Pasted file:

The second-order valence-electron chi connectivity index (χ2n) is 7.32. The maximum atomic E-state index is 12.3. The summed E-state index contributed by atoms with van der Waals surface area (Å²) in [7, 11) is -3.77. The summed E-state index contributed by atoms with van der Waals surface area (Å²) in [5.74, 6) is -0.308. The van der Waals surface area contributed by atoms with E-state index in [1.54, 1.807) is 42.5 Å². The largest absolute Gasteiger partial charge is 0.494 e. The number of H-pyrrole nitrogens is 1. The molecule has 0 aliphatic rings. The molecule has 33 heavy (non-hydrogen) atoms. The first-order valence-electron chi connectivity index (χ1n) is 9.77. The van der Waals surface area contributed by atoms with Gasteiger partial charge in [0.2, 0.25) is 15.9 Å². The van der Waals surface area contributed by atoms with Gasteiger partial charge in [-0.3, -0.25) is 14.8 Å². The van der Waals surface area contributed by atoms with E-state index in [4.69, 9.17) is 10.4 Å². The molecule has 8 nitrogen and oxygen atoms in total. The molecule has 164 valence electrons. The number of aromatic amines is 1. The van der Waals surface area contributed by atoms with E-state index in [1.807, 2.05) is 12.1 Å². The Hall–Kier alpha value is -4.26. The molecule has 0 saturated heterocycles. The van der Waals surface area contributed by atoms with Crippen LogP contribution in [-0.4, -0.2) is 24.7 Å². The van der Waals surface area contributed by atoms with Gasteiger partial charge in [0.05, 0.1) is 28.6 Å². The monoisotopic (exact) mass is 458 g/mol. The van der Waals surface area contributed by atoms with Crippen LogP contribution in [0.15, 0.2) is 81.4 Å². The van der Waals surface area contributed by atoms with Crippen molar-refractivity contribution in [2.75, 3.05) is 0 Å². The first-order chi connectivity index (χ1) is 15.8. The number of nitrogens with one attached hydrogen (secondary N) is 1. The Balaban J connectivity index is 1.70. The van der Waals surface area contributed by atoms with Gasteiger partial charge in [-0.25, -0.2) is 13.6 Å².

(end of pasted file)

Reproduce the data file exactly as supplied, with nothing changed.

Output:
The second-order valence-electron chi connectivity index (χ2n) is 7.32. The maximum atomic E-state index is 12.3. The summed E-state index contributed by atoms with van der Waals surface area (Å²) in [7, 11) is -3.77. The summed E-state index contributed by atoms with van der Waals surface area (Å²) in [5.74, 6) is -0.308. The van der Waals surface area contributed by atoms with E-state index in [1.54, 1.807) is 42.5 Å². The largest absolute Gasteiger partial charge is 0.494 e. The number of H-pyrrole nitrogens is 1. The molecule has 0 aliphatic rings. The molecule has 33 heavy (non-hydrogen) atoms. The first-order valence-electron chi connectivity index (χ1n) is 9.77. The van der Waals surface area contributed by atoms with Gasteiger partial charge in [0.2, 0.25) is 15.9 Å². The van der Waals surface area contributed by atoms with Gasteiger partial charge in [-0.3, -0.25) is 14.8 Å². The van der Waals surface area contributed by atoms with E-state index in [4.69, 9.17) is 10.4 Å². The molecule has 8 nitrogen and oxygen atoms in total. The molecule has 164 valence electrons. The number of aromatic amines is 1. The van der Waals surface area contributed by atoms with E-state index in [1.807, 2.05) is 12.1 Å². The Hall–Kier alpha value is -4.26. The molecule has 0 saturated heterocycles. The van der Waals surface area contributed by atoms with Crippen LogP contribution in [-0.4, -0.2) is 24.7 Å². The van der Waals surface area contributed by atoms with Gasteiger partial charge in [0.05, 0.1) is 28.6 Å². The monoisotopic (exact) mass is 458 g/mol. The van der Waals surface area contributed by atoms with Crippen LogP contribution in [0.15, 0.2) is 81.4 Å². The van der Waals surface area contributed by atoms with Crippen molar-refractivity contribution in [2.75, 3.05) is 0 Å². The first-order chi connectivity index (χ1) is 15.8. The number of nitrogens with one attached hydrogen (secondary N) is 1. The Balaban J connectivity index is 1.70. The van der Waals surface area contributed by atoms with Gasteiger partial charge in [-0.25, -0.2) is 13.6 Å².